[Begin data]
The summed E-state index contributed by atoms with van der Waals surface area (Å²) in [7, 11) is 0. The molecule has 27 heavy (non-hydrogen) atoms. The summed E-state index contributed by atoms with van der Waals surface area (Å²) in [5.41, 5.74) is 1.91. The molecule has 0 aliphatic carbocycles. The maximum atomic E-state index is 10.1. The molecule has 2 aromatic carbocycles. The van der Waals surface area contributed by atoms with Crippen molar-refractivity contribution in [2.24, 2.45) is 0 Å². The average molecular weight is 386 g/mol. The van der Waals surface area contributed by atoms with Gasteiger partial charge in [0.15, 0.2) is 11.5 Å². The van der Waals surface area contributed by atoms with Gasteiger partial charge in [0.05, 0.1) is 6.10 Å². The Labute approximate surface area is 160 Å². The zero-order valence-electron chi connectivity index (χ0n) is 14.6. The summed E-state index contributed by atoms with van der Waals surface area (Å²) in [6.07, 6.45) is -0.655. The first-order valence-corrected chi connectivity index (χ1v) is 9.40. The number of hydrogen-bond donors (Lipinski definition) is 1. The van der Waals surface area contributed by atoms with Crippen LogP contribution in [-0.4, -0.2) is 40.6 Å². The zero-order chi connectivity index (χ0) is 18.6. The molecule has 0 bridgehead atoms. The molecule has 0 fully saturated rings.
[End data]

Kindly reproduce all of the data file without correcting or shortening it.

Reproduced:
The summed E-state index contributed by atoms with van der Waals surface area (Å²) in [7, 11) is 0. The molecule has 27 heavy (non-hydrogen) atoms. The summed E-state index contributed by atoms with van der Waals surface area (Å²) in [5.41, 5.74) is 1.91. The molecule has 0 aliphatic carbocycles. The maximum atomic E-state index is 10.1. The molecule has 2 aromatic carbocycles. The van der Waals surface area contributed by atoms with Crippen molar-refractivity contribution in [2.24, 2.45) is 0 Å². The average molecular weight is 386 g/mol. The van der Waals surface area contributed by atoms with Gasteiger partial charge in [0.15, 0.2) is 11.5 Å². The van der Waals surface area contributed by atoms with Gasteiger partial charge in [0.05, 0.1) is 6.10 Å². The Labute approximate surface area is 160 Å². The zero-order valence-electron chi connectivity index (χ0n) is 14.6. The summed E-state index contributed by atoms with van der Waals surface area (Å²) in [6.07, 6.45) is -0.655. The first-order valence-corrected chi connectivity index (χ1v) is 9.40. The number of hydrogen-bond donors (Lipinski definition) is 1. The van der Waals surface area contributed by atoms with Crippen LogP contribution in [-0.4, -0.2) is 40.6 Å². The zero-order chi connectivity index (χ0) is 18.6. The molecule has 0 bridgehead atoms. The molecule has 0 fully saturated rings.